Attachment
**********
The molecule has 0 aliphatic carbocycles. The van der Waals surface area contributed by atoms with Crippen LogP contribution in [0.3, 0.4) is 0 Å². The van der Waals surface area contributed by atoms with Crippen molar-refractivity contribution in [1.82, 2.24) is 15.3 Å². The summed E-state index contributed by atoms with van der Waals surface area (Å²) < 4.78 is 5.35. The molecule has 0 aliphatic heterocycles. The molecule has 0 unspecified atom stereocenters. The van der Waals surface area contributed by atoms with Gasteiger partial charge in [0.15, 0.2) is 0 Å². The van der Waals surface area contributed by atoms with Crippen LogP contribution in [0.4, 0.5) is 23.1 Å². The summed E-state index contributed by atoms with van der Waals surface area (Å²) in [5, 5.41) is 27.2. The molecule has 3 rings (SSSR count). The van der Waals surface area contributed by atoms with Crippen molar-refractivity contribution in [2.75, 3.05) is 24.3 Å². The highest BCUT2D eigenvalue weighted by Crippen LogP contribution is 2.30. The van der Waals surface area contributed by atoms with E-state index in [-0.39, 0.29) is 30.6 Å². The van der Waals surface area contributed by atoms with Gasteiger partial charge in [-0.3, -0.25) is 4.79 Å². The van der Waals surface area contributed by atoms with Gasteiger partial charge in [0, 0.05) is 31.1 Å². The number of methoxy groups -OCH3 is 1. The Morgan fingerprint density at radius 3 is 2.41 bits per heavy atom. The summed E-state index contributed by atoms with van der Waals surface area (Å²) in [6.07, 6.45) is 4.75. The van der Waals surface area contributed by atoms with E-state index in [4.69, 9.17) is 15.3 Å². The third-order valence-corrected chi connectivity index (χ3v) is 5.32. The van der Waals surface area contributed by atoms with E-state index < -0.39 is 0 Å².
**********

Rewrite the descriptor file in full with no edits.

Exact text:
The molecule has 0 aliphatic carbocycles. The van der Waals surface area contributed by atoms with Crippen LogP contribution in [0.3, 0.4) is 0 Å². The van der Waals surface area contributed by atoms with Crippen molar-refractivity contribution in [1.82, 2.24) is 15.3 Å². The summed E-state index contributed by atoms with van der Waals surface area (Å²) < 4.78 is 5.35. The molecule has 0 aliphatic heterocycles. The molecule has 0 unspecified atom stereocenters. The van der Waals surface area contributed by atoms with Gasteiger partial charge in [0.15, 0.2) is 0 Å². The van der Waals surface area contributed by atoms with Crippen LogP contribution in [0.4, 0.5) is 23.1 Å². The summed E-state index contributed by atoms with van der Waals surface area (Å²) in [5, 5.41) is 27.2. The molecule has 3 rings (SSSR count). The van der Waals surface area contributed by atoms with Crippen molar-refractivity contribution in [2.75, 3.05) is 24.3 Å². The highest BCUT2D eigenvalue weighted by Crippen LogP contribution is 2.30. The van der Waals surface area contributed by atoms with E-state index in [-0.39, 0.29) is 30.6 Å². The van der Waals surface area contributed by atoms with Gasteiger partial charge in [-0.3, -0.25) is 4.79 Å². The van der Waals surface area contributed by atoms with Gasteiger partial charge in [0, 0.05) is 31.1 Å². The number of methoxy groups -OCH3 is 1. The Morgan fingerprint density at radius 3 is 2.41 bits per heavy atom. The summed E-state index contributed by atoms with van der Waals surface area (Å²) in [6.07, 6.45) is 4.75. The van der Waals surface area contributed by atoms with E-state index in [4.69, 9.17) is 15.3 Å². The third-order valence-corrected chi connectivity index (χ3v) is 5.32. The van der Waals surface area contributed by atoms with E-state index < -0.39 is 0 Å².